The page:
Published 2011 436 pages
Summary (from the book jacket)
When Dr Luke Finley turns up to his hospital shift in the small town of St Andrews, Maine, he’s expecting just another evening of minor injuries and domestic disputes. But instead, Lanore McIlvrae walks into his life – and changes it forever. For Lanny is a woman with a past…
Lanny McIlvrae is unlike anyone Luke has ever met. Hers is a story of love and betrayal that defies time and transcends mortality – and cannot end until Lanny’s demons are finally out to rest. Her two hundred years on this earth have seen her seduced by both decadence and brutality – but through it all she has stayed true to the love of her life. Until now.
The Taker is the remarkable first novel in a historical fantasy trilogy dealing with love, desire, eternal life and obsession. To be perfectly honest the story is more historical novel than fantasy. The fantasy elements are very low-key and while Lanny, the story’s main protagonist, is an immortal – she certainly isn’t a vampire.
Still, comparisons to Anne Rice’s Vampire Chronicles seem inevitable, even though The Taker has no vampires. Mostly because there are so few serious fictional novels written on such an epic scale that manage to encompass the supernatural without ending up delegated to SF/F shelves of the bookstore. Anne Rice’s Vampire Chronicles were books such as these and Alma Katsu’s The Taker stakes its claim on the same ground – a historical thriller enhanced, but not driven by, its fictional fantasy device.
The Taker is a story that spans from the backwoods of early 19th century Maine to the big cities of the present day. Events start when Luke, an emotionally tired small town doctor, clocks in for his night shift at the local hospital. The police have picked up a young girl for murder but she needs medical attention before she can be charged. Luke is left to look after the girl and it isn’t long before he realises that there is something very unusual about her. She demonstrates her immortality by stabbing herself so Luke can see her heal. This is remarkable; but it is her story, how she came to be a blood-soaked murderess wandering down a country road, which captures Luke’s imagination. It is a story that spans two hundred years and many lifetimes of bitter sweet emotion.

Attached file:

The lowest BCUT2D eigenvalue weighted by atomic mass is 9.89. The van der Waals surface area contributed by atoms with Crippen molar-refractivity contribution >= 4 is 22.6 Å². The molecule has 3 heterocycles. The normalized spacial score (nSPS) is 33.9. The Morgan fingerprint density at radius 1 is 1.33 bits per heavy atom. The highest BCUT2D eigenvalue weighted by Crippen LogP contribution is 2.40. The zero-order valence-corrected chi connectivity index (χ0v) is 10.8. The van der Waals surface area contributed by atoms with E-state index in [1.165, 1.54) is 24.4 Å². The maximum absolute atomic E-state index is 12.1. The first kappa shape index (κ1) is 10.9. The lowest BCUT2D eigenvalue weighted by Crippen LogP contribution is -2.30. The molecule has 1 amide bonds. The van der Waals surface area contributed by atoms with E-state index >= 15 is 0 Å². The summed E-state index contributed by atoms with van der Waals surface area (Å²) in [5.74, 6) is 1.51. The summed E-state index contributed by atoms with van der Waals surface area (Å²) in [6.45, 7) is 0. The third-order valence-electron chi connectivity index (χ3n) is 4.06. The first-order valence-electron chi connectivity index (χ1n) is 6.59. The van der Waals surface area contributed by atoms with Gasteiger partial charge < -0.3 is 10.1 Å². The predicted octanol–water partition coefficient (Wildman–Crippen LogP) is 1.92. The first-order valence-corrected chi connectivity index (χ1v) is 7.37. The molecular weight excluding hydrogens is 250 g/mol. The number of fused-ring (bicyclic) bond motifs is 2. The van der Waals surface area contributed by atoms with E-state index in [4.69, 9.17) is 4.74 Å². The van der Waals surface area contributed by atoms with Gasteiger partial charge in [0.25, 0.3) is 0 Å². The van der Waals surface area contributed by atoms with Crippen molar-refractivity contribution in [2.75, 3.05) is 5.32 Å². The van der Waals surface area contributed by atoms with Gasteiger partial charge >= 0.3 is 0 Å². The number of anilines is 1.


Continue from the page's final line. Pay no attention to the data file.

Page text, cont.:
The Taker isn’t always an easy book to read. The words “An Immortal Love Story” are embossed on the book’s cover but there is actually little love (and absolutely no romance) in this occasionally sordid but entirely captivating tale. Two hundred years ago when Lanny was mortal she had a great love for Jonathan, the son of the local squire. He was a beautiful boy as well as being the entitled heir of the largest local landowner. I could never understand her love, painfully unrequited as it was. Even when Lanny physically got Jonathan she never got to keep him for more than a moment and emotionally he was never hers. How this sustained her two hundred years is the book’s main mystery for me but that issue aside, it makes for uncomfortable, painful reading. The love in this story isn’t the sentiment that Hallmark Cards are made of; this story exposes a much darker vortex of dysfunctional relationships – dangerous and all-consuming.
The story has no shortage of sexual relationships either but again these aren’t your standard urban fantasy titillations. The author manages to draw a veil across proceedings to obscure the blow-by-blow details (no pun intended) but the imagination is more than capable of filling in the blanks. There is real brutality here, and some horrid sexual violence that makes for uncomfortable reading in places.
Yet for all its sharp emotions, uncomfortable scenes and general lack of anything approaching romance this immortal love story is compelling reading. Once the story gets it hooks into you it just doesn’t let go, leaving The Taker lingering in the imagination long after the last page has been turned. For readers looking for more of a serious read than fantasy or horror fiction usually provides this book is well worth checking out…
LoveVampires Review Rating: